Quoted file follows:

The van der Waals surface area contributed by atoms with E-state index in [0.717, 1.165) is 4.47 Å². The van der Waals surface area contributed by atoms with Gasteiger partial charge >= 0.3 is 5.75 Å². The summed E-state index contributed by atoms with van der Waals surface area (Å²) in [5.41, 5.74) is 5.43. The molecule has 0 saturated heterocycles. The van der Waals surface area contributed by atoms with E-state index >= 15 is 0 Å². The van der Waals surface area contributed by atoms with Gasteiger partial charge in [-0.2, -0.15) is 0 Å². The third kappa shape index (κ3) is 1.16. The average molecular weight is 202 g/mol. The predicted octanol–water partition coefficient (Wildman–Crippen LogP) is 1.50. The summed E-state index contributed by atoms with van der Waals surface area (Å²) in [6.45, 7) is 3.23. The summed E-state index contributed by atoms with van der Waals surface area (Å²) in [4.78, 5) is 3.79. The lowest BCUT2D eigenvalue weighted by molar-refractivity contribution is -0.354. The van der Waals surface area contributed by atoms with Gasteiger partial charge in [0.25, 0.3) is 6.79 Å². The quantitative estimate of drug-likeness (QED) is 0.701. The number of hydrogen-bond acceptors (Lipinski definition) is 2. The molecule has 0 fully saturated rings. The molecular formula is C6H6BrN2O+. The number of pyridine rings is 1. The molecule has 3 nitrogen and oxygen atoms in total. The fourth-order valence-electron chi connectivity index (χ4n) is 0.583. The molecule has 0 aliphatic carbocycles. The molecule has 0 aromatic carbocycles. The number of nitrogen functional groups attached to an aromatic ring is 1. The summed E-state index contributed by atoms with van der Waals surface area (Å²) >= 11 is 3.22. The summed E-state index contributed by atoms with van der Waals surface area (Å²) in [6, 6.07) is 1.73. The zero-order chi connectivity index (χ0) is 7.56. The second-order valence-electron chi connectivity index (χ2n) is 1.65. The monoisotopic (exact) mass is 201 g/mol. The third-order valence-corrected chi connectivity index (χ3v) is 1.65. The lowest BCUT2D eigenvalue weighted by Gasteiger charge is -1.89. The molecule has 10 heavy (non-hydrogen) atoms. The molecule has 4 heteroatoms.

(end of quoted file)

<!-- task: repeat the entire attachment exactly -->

The van der Waals surface area contributed by atoms with E-state index in [0.717, 1.165) is 4.47 Å². The van der Waals surface area contributed by atoms with Gasteiger partial charge >= 0.3 is 5.75 Å². The summed E-state index contributed by atoms with van der Waals surface area (Å²) in [5.41, 5.74) is 5.43. The molecule has 0 saturated heterocycles. The van der Waals surface area contributed by atoms with E-state index >= 15 is 0 Å². The van der Waals surface area contributed by atoms with Gasteiger partial charge in [-0.2, -0.15) is 0 Å². The third kappa shape index (κ3) is 1.16. The average molecular weight is 202 g/mol. The predicted octanol–water partition coefficient (Wildman–Crippen LogP) is 1.50. The summed E-state index contributed by atoms with van der Waals surface area (Å²) in [6.45, 7) is 3.23. The summed E-state index contributed by atoms with van der Waals surface area (Å²) in [4.78, 5) is 3.79. The lowest BCUT2D eigenvalue weighted by molar-refractivity contribution is -0.354. The van der Waals surface area contributed by atoms with Gasteiger partial charge in [0.25, 0.3) is 6.79 Å². The quantitative estimate of drug-likeness (QED) is 0.701. The number of hydrogen-bond acceptors (Lipinski definition) is 2. The molecule has 0 fully saturated rings. The molecular formula is C6H6BrN2O+. The number of pyridine rings is 1. The molecule has 3 nitrogen and oxygen atoms in total. The fourth-order valence-electron chi connectivity index (χ4n) is 0.583. The molecule has 0 aliphatic carbocycles. The molecule has 0 aromatic carbocycles. The number of nitrogen functional groups attached to an aromatic ring is 1. The summed E-state index contributed by atoms with van der Waals surface area (Å²) >= 11 is 3.22. The summed E-state index contributed by atoms with van der Waals surface area (Å²) in [6, 6.07) is 1.73. The zero-order chi connectivity index (χ0) is 7.56. The second-order valence-electron chi connectivity index (χ2n) is 1.65. The monoisotopic (exact) mass is 201 g/mol. The third-order valence-corrected chi connectivity index (χ3v) is 1.65. The lowest BCUT2D eigenvalue weighted by Gasteiger charge is -1.89. The molecule has 10 heavy (non-hydrogen) atoms. The molecule has 4 heteroatoms.